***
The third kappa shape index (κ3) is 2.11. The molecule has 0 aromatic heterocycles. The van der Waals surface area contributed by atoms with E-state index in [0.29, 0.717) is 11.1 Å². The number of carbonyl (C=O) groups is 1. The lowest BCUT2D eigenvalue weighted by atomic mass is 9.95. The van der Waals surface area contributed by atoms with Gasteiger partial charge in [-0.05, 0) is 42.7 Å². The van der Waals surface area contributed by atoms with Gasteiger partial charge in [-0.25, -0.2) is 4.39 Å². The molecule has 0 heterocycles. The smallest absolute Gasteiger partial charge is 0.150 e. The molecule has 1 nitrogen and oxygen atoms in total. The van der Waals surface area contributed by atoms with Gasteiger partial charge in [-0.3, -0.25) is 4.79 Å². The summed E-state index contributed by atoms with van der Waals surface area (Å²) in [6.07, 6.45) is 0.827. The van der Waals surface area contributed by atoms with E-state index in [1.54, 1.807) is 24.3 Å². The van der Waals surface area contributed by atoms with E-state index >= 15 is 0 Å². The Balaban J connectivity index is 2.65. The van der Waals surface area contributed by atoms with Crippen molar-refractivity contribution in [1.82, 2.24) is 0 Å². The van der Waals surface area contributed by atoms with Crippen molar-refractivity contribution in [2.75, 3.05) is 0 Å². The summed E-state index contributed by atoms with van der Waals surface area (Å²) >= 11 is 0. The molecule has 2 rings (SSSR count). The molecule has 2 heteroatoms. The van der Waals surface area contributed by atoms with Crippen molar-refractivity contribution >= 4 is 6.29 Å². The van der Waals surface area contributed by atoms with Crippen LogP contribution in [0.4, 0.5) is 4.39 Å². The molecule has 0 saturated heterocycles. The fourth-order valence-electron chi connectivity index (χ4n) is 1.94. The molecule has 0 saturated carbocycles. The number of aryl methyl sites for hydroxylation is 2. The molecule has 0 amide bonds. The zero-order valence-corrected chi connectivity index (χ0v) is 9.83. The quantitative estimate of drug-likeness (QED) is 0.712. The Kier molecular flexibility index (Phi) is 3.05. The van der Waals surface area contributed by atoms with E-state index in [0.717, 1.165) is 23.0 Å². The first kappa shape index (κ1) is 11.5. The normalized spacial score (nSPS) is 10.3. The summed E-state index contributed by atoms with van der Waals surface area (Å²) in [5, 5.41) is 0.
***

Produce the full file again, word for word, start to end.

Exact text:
The third kappa shape index (κ3) is 2.11. The molecule has 0 aromatic heterocycles. The van der Waals surface area contributed by atoms with E-state index in [0.29, 0.717) is 11.1 Å². The number of carbonyl (C=O) groups is 1. The lowest BCUT2D eigenvalue weighted by atomic mass is 9.95. The van der Waals surface area contributed by atoms with Gasteiger partial charge in [-0.05, 0) is 42.7 Å². The van der Waals surface area contributed by atoms with Gasteiger partial charge in [-0.25, -0.2) is 4.39 Å². The molecule has 0 heterocycles. The smallest absolute Gasteiger partial charge is 0.150 e. The molecule has 1 nitrogen and oxygen atoms in total. The van der Waals surface area contributed by atoms with Gasteiger partial charge in [-0.3, -0.25) is 4.79 Å². The summed E-state index contributed by atoms with van der Waals surface area (Å²) in [6.07, 6.45) is 0.827. The van der Waals surface area contributed by atoms with E-state index in [1.54, 1.807) is 24.3 Å². The van der Waals surface area contributed by atoms with E-state index >= 15 is 0 Å². The Balaban J connectivity index is 2.65. The van der Waals surface area contributed by atoms with Crippen molar-refractivity contribution in [1.82, 2.24) is 0 Å². The van der Waals surface area contributed by atoms with Crippen molar-refractivity contribution in [2.75, 3.05) is 0 Å². The summed E-state index contributed by atoms with van der Waals surface area (Å²) >= 11 is 0. The molecule has 2 rings (SSSR count). The molecule has 2 heteroatoms. The van der Waals surface area contributed by atoms with Crippen molar-refractivity contribution >= 4 is 6.29 Å². The van der Waals surface area contributed by atoms with Crippen LogP contribution in [0.4, 0.5) is 4.39 Å². The molecule has 0 saturated heterocycles. The fourth-order valence-electron chi connectivity index (χ4n) is 1.94. The molecule has 0 saturated carbocycles. The number of aryl methyl sites for hydroxylation is 2. The molecule has 0 amide bonds. The zero-order valence-corrected chi connectivity index (χ0v) is 9.83. The quantitative estimate of drug-likeness (QED) is 0.712. The Kier molecular flexibility index (Phi) is 3.05. The van der Waals surface area contributed by atoms with E-state index in [0.717, 1.165) is 23.0 Å². The first kappa shape index (κ1) is 11.5. The normalized spacial score (nSPS) is 10.3. The summed E-state index contributed by atoms with van der Waals surface area (Å²) in [5, 5.41) is 0.